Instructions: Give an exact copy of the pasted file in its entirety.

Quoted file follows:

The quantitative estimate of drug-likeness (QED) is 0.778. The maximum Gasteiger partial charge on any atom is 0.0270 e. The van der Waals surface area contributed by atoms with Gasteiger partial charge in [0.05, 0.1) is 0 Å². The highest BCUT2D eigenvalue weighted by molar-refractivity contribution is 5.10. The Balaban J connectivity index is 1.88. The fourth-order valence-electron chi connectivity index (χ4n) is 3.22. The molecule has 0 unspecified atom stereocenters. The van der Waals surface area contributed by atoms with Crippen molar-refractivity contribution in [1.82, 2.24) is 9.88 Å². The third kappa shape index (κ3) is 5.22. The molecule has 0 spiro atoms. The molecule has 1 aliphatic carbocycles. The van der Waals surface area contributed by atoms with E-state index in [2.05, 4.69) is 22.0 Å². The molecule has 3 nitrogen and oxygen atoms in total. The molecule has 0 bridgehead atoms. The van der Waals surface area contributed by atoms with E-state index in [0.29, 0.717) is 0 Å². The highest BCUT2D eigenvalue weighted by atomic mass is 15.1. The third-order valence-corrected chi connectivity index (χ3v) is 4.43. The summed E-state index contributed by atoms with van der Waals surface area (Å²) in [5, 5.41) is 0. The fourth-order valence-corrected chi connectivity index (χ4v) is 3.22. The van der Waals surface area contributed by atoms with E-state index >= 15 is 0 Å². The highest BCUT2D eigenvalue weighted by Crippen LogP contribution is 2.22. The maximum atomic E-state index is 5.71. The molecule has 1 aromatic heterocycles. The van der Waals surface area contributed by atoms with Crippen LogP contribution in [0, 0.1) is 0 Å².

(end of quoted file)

The quantitative estimate of drug-likeness (QED) is 0.778. The maximum Gasteiger partial charge on any atom is 0.0270 e. The van der Waals surface area contributed by atoms with Gasteiger partial charge in [0.05, 0.1) is 0 Å². The highest BCUT2D eigenvalue weighted by molar-refractivity contribution is 5.10. The Balaban J connectivity index is 1.88. The fourth-order valence-electron chi connectivity index (χ4n) is 3.22. The molecule has 0 unspecified atom stereocenters. The van der Waals surface area contributed by atoms with Crippen molar-refractivity contribution in [1.82, 2.24) is 9.88 Å². The third kappa shape index (κ3) is 5.22. The molecule has 0 spiro atoms. The molecule has 1 aliphatic carbocycles. The van der Waals surface area contributed by atoms with E-state index in [2.05, 4.69) is 22.0 Å². The molecule has 3 nitrogen and oxygen atoms in total. The molecule has 0 bridgehead atoms. The van der Waals surface area contributed by atoms with E-state index in [0.29, 0.717) is 0 Å². The highest BCUT2D eigenvalue weighted by atomic mass is 15.1. The third-order valence-corrected chi connectivity index (χ3v) is 4.43. The summed E-state index contributed by atoms with van der Waals surface area (Å²) in [5, 5.41) is 0. The fourth-order valence-corrected chi connectivity index (χ4v) is 3.22. The van der Waals surface area contributed by atoms with E-state index >= 15 is 0 Å². The highest BCUT2D eigenvalue weighted by Crippen LogP contribution is 2.22. The maximum atomic E-state index is 5.71. The molecule has 1 aromatic heterocycles. The van der Waals surface area contributed by atoms with Crippen LogP contribution in [0, 0.1) is 0 Å².